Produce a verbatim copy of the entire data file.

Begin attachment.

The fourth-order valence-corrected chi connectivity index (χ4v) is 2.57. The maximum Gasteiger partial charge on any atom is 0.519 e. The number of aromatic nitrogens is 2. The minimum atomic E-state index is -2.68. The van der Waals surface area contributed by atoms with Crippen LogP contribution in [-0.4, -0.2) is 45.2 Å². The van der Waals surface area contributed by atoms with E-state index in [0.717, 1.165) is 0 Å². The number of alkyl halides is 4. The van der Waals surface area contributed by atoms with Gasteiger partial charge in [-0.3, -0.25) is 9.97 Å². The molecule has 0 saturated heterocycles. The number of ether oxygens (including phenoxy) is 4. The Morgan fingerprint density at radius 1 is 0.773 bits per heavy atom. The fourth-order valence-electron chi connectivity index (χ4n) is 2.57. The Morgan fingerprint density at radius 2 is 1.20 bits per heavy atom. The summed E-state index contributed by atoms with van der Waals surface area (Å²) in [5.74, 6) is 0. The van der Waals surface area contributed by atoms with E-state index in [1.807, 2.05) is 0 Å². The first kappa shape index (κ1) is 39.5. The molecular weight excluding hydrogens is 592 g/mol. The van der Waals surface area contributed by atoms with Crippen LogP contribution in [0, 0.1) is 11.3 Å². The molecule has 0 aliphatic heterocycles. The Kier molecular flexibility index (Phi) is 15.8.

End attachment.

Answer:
The fourth-order valence-corrected chi connectivity index (χ4v) is 2.57. The maximum Gasteiger partial charge on any atom is 0.519 e. The number of aromatic nitrogens is 2. The minimum atomic E-state index is -2.68. The van der Waals surface area contributed by atoms with Crippen LogP contribution in [-0.4, -0.2) is 45.2 Å². The van der Waals surface area contributed by atoms with E-state index in [0.717, 1.165) is 0 Å². The number of alkyl halides is 4. The van der Waals surface area contributed by atoms with Gasteiger partial charge in [-0.3, -0.25) is 9.97 Å². The molecule has 0 saturated heterocycles. The number of ether oxygens (including phenoxy) is 4. The Morgan fingerprint density at radius 1 is 0.773 bits per heavy atom. The fourth-order valence-electron chi connectivity index (χ4n) is 2.57. The Morgan fingerprint density at radius 2 is 1.20 bits per heavy atom. The summed E-state index contributed by atoms with van der Waals surface area (Å²) in [5.74, 6) is 0. The van der Waals surface area contributed by atoms with E-state index in [1.807, 2.05) is 0 Å². The first kappa shape index (κ1) is 39.5. The molecular weight excluding hydrogens is 592 g/mol. The van der Waals surface area contributed by atoms with Crippen LogP contribution in [0, 0.1) is 11.3 Å². The molecule has 0 aliphatic heterocycles. The Kier molecular flexibility index (Phi) is 15.8.